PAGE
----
Dang it! Another with embedding disabled. Curse you, YouTube!
An embarrassingly long time ago, I attended a Smithsonian program highlighting John Lasseter’s role with P*I*X*A*R, The company was just starting to come into its own, with Toy Story it’s first full-length release. Since my first encounter with the art of computer animation through Animation Festivals in the early and mid 1980s, I’ve remained a staunch fan, even when the stories weren’t as good as I thought they ought to be. *cough*Cars 2*cough*
Lasseter said something during the event that has stuck with me. The stories they produce aren’t written with an audience in particular in mind. They’re written to entertain themselves. The idea is simple – if I like it, chances are, other people will like it, too. And it works. The majority of short and full-length features have a major thing going for them – they speak loudly to adults as much as kids.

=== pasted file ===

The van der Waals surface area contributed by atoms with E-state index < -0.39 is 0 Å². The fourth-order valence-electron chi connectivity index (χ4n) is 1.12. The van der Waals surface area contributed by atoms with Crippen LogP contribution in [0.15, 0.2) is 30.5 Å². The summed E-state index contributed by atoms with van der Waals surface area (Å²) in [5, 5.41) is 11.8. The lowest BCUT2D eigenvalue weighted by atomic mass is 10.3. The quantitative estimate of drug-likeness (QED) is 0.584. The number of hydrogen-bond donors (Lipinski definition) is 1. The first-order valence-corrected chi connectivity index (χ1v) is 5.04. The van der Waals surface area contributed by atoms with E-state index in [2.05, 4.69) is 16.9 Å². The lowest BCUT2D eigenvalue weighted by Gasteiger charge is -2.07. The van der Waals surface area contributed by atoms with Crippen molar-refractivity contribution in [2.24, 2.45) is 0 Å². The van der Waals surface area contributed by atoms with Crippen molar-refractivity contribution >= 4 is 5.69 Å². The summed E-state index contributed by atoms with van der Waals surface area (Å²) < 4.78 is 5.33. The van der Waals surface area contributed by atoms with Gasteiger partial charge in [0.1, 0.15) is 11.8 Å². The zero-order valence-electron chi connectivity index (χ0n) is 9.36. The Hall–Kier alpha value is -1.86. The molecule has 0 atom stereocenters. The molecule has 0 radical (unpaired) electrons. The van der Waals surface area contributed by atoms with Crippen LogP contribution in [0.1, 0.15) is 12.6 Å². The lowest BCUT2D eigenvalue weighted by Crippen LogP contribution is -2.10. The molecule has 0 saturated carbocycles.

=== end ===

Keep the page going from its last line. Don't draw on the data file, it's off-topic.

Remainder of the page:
In this age of reality TV, it’s a wonder movies still exist at all. Thanks to the talented folks at P*I*X*A*R, the art of animation has improved dramatically. Brave was a spectacular departure from the buddy films and gives every Disney princess a run for her money.
The full-length feature here talks about giving line character. The “pencil test” is a form of rough animation that is one level up from storyboarding – rough cut animated cells that give a sense of the action without fully fleshed out art. In a lot of ways, I prefer these to the final full-color versions.
Click the link to watch the piece.
For added information about P*I*X*A*R, see these two additional pieces. The first is an interview of P*I*X*A*R founders:
The second, made with an Apple Mac ][, includes Lasseter as “Coach.” I wonder if the original story line came from him.